Think the field of communication is a field in decline? Think again. Here, Pete the Panther explains to prospective communication students how and where this veritable degree still thrives out in the real world.
Let’s be honest. If you’re typing something along the lines of “what can you do with a communication degree” into a search engine, you haven’t exactly got things nailed down career-wise yet. Hey, I don’t blame you. After all, the area of specialty/work industry combinations for a communication major are almost endless. The problem? Most high school students don’t know that. The even bigger problem? Most high school students think the complete opposite.
Why the huge misconception? It could be any number of different things, but somewhere down the line the communication degree started losing credibility. It became all about the life-altering realm of science and the sci-fi-turned-real playground of engineering. Meanwhile people like you were left in the dust thinking, “Sure, I’m a good writer, but people still don’t make careers out of scribbling words…do they?”
The short answer? Yes – and in more ways than you can count on your writer’s bumped fingers. You see, the communication degree has a special hidden power. That power is the fact that – especially in this Internet dominated age – people will always be seeking new information. Whether it’s the latest update in the nation’s biggest news story, how the home team won last night’s big game or what’s on sale this week at the grocery store down the street, the public can’t help but need to know not only what’s going on in the world around them, but what’s going on this very second. This, eager readers, is where communication majors carve their niche.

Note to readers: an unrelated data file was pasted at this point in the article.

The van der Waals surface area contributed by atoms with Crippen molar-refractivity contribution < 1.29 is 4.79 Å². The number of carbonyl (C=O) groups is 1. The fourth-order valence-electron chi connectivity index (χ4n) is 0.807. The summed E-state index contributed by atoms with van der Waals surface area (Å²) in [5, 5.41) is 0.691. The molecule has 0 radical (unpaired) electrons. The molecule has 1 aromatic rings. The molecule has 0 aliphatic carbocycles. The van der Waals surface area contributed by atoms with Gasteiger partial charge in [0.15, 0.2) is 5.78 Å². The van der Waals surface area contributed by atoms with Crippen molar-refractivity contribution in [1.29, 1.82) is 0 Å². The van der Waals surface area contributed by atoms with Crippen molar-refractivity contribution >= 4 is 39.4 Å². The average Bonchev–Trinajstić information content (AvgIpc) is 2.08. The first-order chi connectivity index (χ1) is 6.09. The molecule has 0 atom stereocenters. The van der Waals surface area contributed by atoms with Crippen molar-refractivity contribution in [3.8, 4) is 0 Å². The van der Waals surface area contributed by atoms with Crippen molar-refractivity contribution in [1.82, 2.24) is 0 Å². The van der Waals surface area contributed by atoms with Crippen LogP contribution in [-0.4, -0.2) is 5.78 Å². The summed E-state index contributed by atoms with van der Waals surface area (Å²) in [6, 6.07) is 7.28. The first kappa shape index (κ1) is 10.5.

Remember when we mentioned area of specialty/work industry combinations in the beginning of this post? Let’s take a second to explain that. Communication is unique in the way that many field-related positions can be found within a diverse number of work industries. For example, one of the most popular careers in communication is a public relations specialist, someone who is in charge of generating publicity for their employer and ensuring their employer is presented to the public in a positive light. Well, what company, university, website, pro sports team or political campaign (and there are a lot more) doesn’t want good publicity?
Here’s another example. You probably log in to Facebook or Twitter quite a bit, right? Have you ever “liked” your favorite restaurant or maybe a video game that’s coming out soon? Of course you have. Well after doing that you should have noticed that restaurant or video game had become part of your newsfeed, posting pictures and statuses just like every other user. Now, who do you think posts those statuses and pictures? Most likely it’s a former communication major, more specifically, a social media manager, or someone in charge of running their employer’s Facebook page. Yes, ladies and gentlemen, there are people out their getting paid to facebook, and it’s because of their communication degree.
As you can see, there are a plethora of possibilities outside the traditional realms of journalism and print (where more great careers can be found) when it comes to “what can you do with a communication degree?” So what are you waiting for? Go forward and embark on your journey down the paths of this vast major. No longer should you be asking other people, “What can you do with a communication degree,” but asking yourself, “What will I do with my communication degree?”
Pete the Panther
Chief Motivating Officer